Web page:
Scholarly information relevant to your studies can be found by searching databases. To read more about why you should use databases see Discover > Databases in the ELISE | Informing your studies tutorial.

UNSW Library Subject Guides suggest key databases and other resources in your subject area.

Use Database Search to view a list of databases in alphabetical order or according to category. Access Database Search via the Databases link in the search box.

For help deciding which database you should use, book an Expert on demand.

Developing search strategies

To effectively search a database:

  • identify keywords and use alternative subject terms
  • broaden or narrow your search by combining your terms with Boolean operators such as AND and OR
  • truncate keywords to identify alternate word endings, e.g. searching for climat* will retrieve climate, climatic, climates, climatology
  • use the database functionality e.g. advanced search
  • evaluate your search results for relevance and quality

Locating full text

Many databases have links to full text, while others provide the citation and abstract only. Where available, select the full text or PDF link.

If a full text or PDF link is not available:

  • select the Find It button to connect to full text via other databases
  • install the LibKey Nomad browser extension
  • try searching for the article in the Library collection, making sure to select the Add results beyond the Library's collection button under Refine my results. If this is unsuccessful, try searching for the journal title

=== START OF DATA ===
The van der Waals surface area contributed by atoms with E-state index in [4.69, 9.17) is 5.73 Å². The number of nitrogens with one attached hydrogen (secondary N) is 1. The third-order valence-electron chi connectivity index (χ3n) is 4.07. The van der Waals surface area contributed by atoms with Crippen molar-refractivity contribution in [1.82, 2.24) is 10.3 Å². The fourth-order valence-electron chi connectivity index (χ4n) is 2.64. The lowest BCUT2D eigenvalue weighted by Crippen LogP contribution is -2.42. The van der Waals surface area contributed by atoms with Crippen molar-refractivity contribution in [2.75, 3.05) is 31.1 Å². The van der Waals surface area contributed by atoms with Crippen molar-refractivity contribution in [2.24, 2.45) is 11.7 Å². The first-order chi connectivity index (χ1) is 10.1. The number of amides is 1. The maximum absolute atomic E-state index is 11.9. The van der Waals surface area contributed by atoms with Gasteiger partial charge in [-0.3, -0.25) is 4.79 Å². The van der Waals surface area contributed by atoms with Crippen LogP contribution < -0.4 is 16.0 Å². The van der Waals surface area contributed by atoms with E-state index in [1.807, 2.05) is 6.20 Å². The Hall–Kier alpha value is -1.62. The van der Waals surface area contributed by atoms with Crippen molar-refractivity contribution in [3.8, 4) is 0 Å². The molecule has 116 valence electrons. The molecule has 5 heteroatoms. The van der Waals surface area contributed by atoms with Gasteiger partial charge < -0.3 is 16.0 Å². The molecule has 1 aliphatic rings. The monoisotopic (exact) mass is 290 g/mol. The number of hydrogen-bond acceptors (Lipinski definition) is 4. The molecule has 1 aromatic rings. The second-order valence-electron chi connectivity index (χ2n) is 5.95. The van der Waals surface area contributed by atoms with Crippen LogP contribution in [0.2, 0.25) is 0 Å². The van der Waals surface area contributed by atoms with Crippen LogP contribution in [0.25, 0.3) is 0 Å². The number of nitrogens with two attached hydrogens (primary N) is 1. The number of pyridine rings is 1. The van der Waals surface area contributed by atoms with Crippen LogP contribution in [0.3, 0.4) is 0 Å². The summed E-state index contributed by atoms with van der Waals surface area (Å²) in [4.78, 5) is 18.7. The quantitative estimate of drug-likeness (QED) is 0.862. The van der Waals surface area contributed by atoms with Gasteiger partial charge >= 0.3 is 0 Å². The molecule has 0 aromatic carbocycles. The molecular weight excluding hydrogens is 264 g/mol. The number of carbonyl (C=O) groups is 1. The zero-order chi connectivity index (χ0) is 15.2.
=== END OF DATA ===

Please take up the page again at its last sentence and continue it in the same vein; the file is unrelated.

To learn about plugins which can help your research see search tools and plugins.

Citation databases

For more advanced research, postgraduates, academics and researchers may also benefit from using citation databases. The reference lists, ‘times cited’ or similar features in citation databases contain hyperlinked citations that make it easier to find other relevant articles and help you track the development of research over time.

Citation databases can help you:

  • find out who is citing your research
  • analyse the impact of published research
  • check the accuracy of cited references in bibliographies
  • track the work of a noted authority in a subject area
  • keep up-to-date with published work in your field
  • learn how your research is influencing newer research
  • discover future directions of research

Citation analysis and research impact under Database type in the list of Databases by category will help find more citation databases.


If you are having problems accessing a database, see the Online resources access checklist. To report a problem with a database, submit an eResource access issues form.

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